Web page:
Crime Scene Investigation Procedures

By Charlotte Anne Cox; Updated July 05, 2017
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Crime scene investigation is the first step in the use of forensic evidence to solve a crime. During this phase of a criminal investigation, items at the scene are found, collected and analyzed preliminarily in order to determine how a crime was committed. To accomplish this, crime scene investigators must follow procedures that include managing the crime scene; securing, surveying and documenting it; and collecting and preserving evidence.

Securing the Scene

In order to ensure that evidence is protected, the first person at the scene of a crime should secure it with barriers and/or crime scene tape soon after arriving to the crime scene. In addition, someone should be chosen to act as a security guard so that people who do not belong at the location are kept out.

Managing a Crime Scene

At every crime scene, there are several people walking around performing different tasks. It is imperative that the investigator in charge manage the logistics of the scene, the personnel who are there, the information that is disseminated to all of the players involved and the technology being used. This level of communication is necessary because what happens during the crime scene investigation phase can make or break a case.

Surveying the Scene

This phase of crime scene investigation, which can include an investigator and a police officer, involves looking at the entire scene and forming early theories about what may have occurred during the crime. It is important for the investigators not to make any snap decisions when they perform this task as these hypotheses are subject to change based on pursuant forensic examinations.

Documenting the Scene

Crime scenes are documented by four methods: written notes, photos, videos and sketches. Each step of documentation is important because it serves as the record of the scene long after the evidence has been taken to forensic examiners and the location has been cleaned up. All of these forms of documentation are equally important to the case, so one should not be overlooked in favor of another.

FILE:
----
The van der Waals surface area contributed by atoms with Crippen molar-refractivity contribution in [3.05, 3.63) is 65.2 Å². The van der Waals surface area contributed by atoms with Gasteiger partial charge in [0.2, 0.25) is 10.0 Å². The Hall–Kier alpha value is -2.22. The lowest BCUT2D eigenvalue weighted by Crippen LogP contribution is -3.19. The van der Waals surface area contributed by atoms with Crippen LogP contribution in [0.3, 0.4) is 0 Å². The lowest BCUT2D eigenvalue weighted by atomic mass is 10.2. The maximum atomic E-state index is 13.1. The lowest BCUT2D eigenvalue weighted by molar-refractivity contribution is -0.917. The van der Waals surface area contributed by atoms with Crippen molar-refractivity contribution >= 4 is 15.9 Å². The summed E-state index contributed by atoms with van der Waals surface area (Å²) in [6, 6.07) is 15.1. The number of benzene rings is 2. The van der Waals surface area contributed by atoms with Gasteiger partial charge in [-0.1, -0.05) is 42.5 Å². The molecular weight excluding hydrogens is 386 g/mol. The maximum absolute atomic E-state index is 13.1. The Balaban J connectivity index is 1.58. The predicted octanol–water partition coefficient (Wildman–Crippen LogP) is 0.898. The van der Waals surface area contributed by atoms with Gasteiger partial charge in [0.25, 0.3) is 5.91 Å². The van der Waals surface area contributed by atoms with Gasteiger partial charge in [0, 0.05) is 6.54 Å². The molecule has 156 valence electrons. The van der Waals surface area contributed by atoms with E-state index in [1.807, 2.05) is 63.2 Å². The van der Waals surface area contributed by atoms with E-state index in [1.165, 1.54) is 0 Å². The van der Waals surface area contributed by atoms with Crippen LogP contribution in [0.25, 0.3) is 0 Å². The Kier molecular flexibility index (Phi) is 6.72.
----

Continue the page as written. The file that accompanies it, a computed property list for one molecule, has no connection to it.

Searching the Scene

The search is performed by investigators based on what was observed during the earlier survey of the crime scene. During this stage of crime scene investigation, the order in which evidence will be collected is established.

Collecting Evidence

The lead investigator at a crime scene will elect one person to collect and preserve all of the evidence, which makes it more likely that every item is accounted for and that the evidence does not get lost or become contaminated. Each piece of evidence is handled carefully, packaged separately and marked by the crime scene investigator.

Reconstructing and Releasing the Scene

During the reconstruction phase of crime scene investigation, more theories of a crime are developed---or disregarded---based on the evidence that was found and collected. When forensic scientists test the evidence, it is determined how accurate these theories are.

After investigators finish their work on a crime scene, the person in charge will release it. When this is done, the date and time of the release is documented by the lead investigator. In some cases, no one will be able to subsequently enter the crime scene unless a warrant is obtained.

About the Author

Charlotte Anne Cox is a freelance writer based in New Jersey. She has been a professional writer since 1994 and has written for numerous publications. She also works as a freelance editor for major publishing houses. She has a degree in English. She likes to write about issues related to crime and forensics.